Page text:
Traumatic events, such as recently seen in Pittsburgh, can be deeply upsetting for families and students. Media involvement can surround individuals with upsetting details and images of the event, potentially triggering distressing emotions. It is important to keep in mind that these events are rare. Schools are safe places for children and youth during the school day, and an important place for them to receive support, a calm environment and connection to caring adults/peers.
Communication and collaboration among schools, parents, and communities is important to ensure that students continue to view schools as safe, caring, and supportive environments. Further, how adults react to traumatic events can impact the way children and youth respond and their perceptions of safety and well-being.
Board staff can reinforce students' sense of safety and well-being by:
- creating a calm, predictable and welcoming classroom and school environment,
- following the student's lead in discussing the event (if students aren't discussing it, keep focused on your regular school activities)
- bolstering well-being and healthy coping strategy activities,
- listening for and responding to students who may be struggling with the information or events, and accessing appropriate mental health resources for them,
- connecting families with other available resources if needed.
Families are encouraged to:
- spend time together,
- limit media exposure to the event,
- create time for conversation and checking in,
- validate their child's feelings,
- ask for help as needed, and
- find calm and relaxing activities to do at home.
It is very important to limit exposure to media coverage, particularly for young children. If children or youth are watching the news or accessing information online, parents and caregivers should be available to check in and talk to their children about it.
Families and educators will support children and youth to understand and cope with the impact of death and feelings of loss. Most children and youth are resilient and will cope well with the support and caring of their families, teachers, friends, and other caring adults. However, young children may have particular difficulty understanding and describing their feelings and emotions.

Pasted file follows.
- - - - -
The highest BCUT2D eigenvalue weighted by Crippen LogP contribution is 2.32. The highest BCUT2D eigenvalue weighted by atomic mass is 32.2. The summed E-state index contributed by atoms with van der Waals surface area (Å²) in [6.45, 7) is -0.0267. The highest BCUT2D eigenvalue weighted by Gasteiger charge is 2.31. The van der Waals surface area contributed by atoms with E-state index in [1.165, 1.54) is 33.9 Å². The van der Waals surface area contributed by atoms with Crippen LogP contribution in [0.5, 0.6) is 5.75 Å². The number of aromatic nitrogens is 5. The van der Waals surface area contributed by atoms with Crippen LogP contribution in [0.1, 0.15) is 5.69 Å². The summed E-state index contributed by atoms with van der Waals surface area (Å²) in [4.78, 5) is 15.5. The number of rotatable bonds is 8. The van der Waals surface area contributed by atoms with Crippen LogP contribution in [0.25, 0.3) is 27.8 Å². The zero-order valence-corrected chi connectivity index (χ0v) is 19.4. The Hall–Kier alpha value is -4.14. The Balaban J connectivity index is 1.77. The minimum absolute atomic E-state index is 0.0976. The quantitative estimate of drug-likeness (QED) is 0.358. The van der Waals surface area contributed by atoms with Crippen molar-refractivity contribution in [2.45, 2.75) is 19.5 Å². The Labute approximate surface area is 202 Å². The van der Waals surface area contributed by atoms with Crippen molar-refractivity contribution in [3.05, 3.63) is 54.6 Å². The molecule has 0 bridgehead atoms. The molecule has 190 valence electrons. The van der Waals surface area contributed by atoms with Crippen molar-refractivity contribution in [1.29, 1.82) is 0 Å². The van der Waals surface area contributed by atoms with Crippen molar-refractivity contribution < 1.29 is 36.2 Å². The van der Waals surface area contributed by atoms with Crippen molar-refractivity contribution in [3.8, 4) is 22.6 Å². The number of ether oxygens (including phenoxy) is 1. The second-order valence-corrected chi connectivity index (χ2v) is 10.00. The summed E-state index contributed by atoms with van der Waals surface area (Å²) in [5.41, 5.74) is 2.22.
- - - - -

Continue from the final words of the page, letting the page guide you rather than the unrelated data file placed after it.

Some tips to help children and youth cope and understand grief and tragedy include:
- If asked by the student(s), provide a developmentally appropriate, clear, and straightforward explanation of the event, without sharing graphic or unnecessary details, (if student wants to know more, they will ask),
- Consider students may have previous experiences of loss or
- death. While they may not know the people involved in this tragedy, it may remind them of their own experiences of loss,
- Maintain neutrality in the school environment as much as possible avoid adding triggers of this event into the school where possible,
- Address unhelpful rumors which may be circulating and to refocus students on facts,
- Support your class to return to normalcy and routine, while maintaining flexibility,
- Let students know it's okay to feel upset or angry about the event,
- Observe and listen to the questions and statements of students about the event, reach out for support if you are concerned,
- Provide various ways for students to express emotion, either through journaling, writing letters, talking, meditation, yoga or music,
- Focus on resiliency as well as the compassion of others.
This is an important time to reinforce the natural coping strategies of students, and emphasize the proactive steps that schools can take to maintain a safe and caring school environment.